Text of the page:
When a crisis comes, they’re going to have to accelerate the SDR. They’re going to have to take this ten-year plan, ten-year gradual plan and turn it into a two-minute drill, turn it into a kind of a two-year or three-year emergency plan and roll it out very quickly, which they did in 2009 by the way. It was when I noticed. I talked about these SDRs. The SDR is a special drawing right. It’s world money, printed by the IMF.
The Fed has a printing press. They can print dollars. The European Central Bank has a printing press. They can print euros. Well, the IMF has a printing press also. They can print these SDRs and there’s nothing new about them.
They’ve been around since 1969. Hundreds of billions of dollar equivalent of the SDRs have been issued. The last issuance was in 2009. I mean nobody noticed. That’s because no one really understands this stuff or at least the people who do work in the IMF, they don’t have an interest in criticizing it. But certainly even various smart investors are unfamiliar with this. It’s very technical.
But it’s actually not that hard to understand. It’s just an IMF printing press. They print world money and so when there’s a crisis, it’s going to be bigger than the Fed, bigger than the central banks. The Fed is leveraged, Tekoa.
They’re leverage at 80 to 1. The Fed is insolvent on a mark to market basis. Now the Fed doesn’t actually mark to market. They hold their assets at a cost.
But if you did mark them to market the way you would with a hedge fund for example, their capital would be wiped out. They’re insolvent and I actually had a conversation with the member of the Federal Open Market Committee who admitted this to me privately.
So now I’ve reached a conclusion on my own but she confirmed it. So she had gotten insolvent. The central bank, they’re not going to be able to do more.
Interestingly, the IMF has a pretty clean balance sheet. They’re leveraged three to one. I said the Feds leveraged 80 to 1. The IMF has only leveraged three to one. So they’ve got some head room to print these SDRs and they will.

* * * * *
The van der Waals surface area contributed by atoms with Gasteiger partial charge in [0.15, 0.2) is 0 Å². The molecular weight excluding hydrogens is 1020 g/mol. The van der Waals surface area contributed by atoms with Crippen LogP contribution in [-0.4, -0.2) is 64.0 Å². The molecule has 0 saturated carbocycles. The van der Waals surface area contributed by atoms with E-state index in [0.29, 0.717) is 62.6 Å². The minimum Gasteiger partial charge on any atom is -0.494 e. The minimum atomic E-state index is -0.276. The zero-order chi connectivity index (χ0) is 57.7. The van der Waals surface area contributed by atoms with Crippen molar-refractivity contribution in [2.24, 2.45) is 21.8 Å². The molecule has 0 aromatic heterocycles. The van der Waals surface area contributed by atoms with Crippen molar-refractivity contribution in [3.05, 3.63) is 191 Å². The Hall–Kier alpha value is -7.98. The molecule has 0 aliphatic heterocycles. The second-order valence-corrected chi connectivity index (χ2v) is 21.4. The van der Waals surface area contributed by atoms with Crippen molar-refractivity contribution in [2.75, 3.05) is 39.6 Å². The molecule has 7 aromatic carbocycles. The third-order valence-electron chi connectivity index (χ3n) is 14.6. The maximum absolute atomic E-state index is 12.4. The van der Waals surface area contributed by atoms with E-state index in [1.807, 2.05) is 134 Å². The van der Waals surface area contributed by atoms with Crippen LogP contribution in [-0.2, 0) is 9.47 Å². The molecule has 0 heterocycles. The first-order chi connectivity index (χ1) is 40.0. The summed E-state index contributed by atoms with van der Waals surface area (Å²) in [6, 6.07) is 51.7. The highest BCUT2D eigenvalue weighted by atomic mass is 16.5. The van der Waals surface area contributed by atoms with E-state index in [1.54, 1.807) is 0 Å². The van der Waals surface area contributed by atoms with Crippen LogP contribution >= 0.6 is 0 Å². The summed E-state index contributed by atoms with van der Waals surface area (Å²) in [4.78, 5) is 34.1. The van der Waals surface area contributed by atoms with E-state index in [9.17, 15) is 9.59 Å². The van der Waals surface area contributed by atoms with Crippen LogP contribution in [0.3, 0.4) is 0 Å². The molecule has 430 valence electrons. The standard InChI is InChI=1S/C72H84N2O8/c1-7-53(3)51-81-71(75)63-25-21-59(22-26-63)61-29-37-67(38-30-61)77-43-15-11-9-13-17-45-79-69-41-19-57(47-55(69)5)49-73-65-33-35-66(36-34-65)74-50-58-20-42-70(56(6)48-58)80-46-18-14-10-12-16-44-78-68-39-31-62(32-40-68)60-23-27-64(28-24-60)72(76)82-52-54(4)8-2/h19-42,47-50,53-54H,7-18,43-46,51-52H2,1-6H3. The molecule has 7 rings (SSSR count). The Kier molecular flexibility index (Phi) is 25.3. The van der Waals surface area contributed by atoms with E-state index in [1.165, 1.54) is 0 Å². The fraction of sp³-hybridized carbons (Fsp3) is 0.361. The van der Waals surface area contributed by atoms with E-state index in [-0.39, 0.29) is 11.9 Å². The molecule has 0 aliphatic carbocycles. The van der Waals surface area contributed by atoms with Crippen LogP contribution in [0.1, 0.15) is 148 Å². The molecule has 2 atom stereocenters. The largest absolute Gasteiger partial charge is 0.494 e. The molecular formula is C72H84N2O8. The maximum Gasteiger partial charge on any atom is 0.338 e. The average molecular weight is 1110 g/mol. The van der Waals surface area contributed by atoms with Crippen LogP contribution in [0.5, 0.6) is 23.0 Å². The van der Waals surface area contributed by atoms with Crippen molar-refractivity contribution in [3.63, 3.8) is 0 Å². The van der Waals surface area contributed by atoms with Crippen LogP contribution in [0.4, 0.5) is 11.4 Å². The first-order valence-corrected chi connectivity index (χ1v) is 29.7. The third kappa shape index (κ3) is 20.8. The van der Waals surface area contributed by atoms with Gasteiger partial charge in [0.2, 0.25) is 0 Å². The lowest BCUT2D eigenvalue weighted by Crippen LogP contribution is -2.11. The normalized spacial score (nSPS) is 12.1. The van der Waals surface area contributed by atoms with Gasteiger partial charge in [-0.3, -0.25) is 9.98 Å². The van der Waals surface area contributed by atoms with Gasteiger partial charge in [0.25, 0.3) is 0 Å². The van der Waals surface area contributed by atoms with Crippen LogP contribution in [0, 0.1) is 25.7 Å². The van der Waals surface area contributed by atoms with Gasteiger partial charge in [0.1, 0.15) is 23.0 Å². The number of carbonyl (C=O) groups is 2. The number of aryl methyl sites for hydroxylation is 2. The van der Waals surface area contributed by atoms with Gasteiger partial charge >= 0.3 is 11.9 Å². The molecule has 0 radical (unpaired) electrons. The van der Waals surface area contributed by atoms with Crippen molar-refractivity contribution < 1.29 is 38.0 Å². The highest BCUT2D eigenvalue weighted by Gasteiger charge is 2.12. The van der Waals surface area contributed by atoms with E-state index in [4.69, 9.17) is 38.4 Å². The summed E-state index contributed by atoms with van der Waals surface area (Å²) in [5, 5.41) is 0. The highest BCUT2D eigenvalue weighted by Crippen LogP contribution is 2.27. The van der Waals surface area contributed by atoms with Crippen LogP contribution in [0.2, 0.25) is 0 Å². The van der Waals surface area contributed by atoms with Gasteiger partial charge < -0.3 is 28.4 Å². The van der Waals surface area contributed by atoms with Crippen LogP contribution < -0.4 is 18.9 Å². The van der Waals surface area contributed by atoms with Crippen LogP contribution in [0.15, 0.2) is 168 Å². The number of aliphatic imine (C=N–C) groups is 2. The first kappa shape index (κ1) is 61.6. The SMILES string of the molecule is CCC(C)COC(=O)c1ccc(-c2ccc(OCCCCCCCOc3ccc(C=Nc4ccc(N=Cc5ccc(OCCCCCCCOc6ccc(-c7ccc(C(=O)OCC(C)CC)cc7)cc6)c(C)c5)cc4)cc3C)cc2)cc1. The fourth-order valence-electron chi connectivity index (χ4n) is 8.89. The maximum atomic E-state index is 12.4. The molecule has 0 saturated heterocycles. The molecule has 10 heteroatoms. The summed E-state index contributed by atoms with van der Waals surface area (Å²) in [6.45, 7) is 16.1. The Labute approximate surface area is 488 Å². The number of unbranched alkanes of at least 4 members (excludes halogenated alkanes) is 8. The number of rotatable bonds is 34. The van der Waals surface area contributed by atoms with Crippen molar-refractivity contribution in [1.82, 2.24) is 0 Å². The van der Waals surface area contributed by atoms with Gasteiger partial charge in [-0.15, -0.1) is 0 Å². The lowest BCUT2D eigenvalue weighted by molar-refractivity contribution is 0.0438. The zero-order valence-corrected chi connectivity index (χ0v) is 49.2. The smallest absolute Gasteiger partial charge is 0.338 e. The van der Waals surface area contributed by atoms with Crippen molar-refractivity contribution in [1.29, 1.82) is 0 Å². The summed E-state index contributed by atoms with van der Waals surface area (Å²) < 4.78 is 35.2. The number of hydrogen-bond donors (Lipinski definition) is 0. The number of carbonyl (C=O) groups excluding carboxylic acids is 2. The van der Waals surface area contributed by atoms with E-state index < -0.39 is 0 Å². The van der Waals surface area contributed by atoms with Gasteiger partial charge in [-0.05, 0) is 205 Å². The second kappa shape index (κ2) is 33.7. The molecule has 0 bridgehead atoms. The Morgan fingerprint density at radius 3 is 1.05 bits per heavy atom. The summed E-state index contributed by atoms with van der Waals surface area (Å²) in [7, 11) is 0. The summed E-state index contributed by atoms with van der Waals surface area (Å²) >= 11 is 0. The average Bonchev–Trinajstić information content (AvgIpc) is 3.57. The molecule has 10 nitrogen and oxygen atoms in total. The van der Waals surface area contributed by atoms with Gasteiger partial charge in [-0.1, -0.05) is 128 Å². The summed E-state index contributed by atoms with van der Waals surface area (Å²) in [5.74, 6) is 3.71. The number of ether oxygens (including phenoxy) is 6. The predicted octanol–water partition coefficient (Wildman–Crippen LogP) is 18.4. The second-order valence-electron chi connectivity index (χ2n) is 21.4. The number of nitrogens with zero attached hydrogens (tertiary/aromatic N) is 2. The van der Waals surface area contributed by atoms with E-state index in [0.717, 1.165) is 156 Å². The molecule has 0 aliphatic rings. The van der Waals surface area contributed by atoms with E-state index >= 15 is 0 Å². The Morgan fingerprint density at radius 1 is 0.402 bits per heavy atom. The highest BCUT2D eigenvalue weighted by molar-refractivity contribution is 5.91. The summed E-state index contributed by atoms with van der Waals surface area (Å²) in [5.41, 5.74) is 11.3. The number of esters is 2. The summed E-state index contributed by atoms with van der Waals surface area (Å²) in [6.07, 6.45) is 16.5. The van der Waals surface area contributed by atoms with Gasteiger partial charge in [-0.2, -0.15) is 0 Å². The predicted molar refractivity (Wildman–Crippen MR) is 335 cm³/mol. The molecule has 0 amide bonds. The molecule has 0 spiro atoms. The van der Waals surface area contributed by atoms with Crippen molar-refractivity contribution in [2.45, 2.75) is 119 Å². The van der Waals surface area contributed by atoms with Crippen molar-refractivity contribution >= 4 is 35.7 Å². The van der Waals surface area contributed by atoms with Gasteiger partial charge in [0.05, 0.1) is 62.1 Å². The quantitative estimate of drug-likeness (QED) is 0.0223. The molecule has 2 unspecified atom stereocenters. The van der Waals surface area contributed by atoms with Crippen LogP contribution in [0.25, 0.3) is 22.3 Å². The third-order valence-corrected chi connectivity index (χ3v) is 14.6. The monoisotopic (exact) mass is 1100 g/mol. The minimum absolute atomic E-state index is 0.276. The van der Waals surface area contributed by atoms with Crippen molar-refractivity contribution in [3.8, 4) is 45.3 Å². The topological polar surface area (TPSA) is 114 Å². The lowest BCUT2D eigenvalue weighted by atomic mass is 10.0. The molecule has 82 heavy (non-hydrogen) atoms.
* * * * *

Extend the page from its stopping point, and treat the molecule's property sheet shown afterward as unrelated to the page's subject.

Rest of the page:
But once they do that, once they started selling SDRs, I mean SDR becomes the lead global reserve currency.
TD:What has your research shown in terms of how quickly perception can change on a currency? This process seems to have been taking a very, very long time. You and others have been speaking about this for years. Will it occur over, say, a three to ten-year period?
What has your research shown you?
JR: Well, it shows that it can happen very quickly. Now, there are underlying forces. It takes a while for the scale of the system to build up which we’ve been doing. We’ve been doing it all along but particularly since 2008, I mean the total gross national value of derivatives. Today it’s now in excess of global GDP.
Global GDP is about 70 trillion and the total notion of value derivative is considerably greater than 70 trillion. So it’s already that the banking system is bigger than the entire global economy.
Every penny of it represents an obligation from party A to party B. So that’s how – it can’t possibly get repaid. Everyone thinks they can unwind it. Well, they’re a little bit in a panic. We will find out that everybody wants their money back all at once and it will be impossible to do. So that’s the state of play. But it takes a while to get that big. It takes a while to build up these tensions.
One analogy is an avalanche. So how does an avalanche start? Well you have a mountain side and then it starts to snow and the snow builds up and builds up and it gets pushed around by the wind and melted by the sun and frozen at night and it’s shaped.
Finally it becomes very, very large or very, very unstable and it’s poised to collapse. Here comes the snowflake and the snowflake disturbs a few other snowflakes. That starts a little slide and that turns into a chute. Then it turns into sort of a snow waterfall and then the whole thing breaks loose, collapses. The avalanche comes and wipes out the village and kills a bunch of people.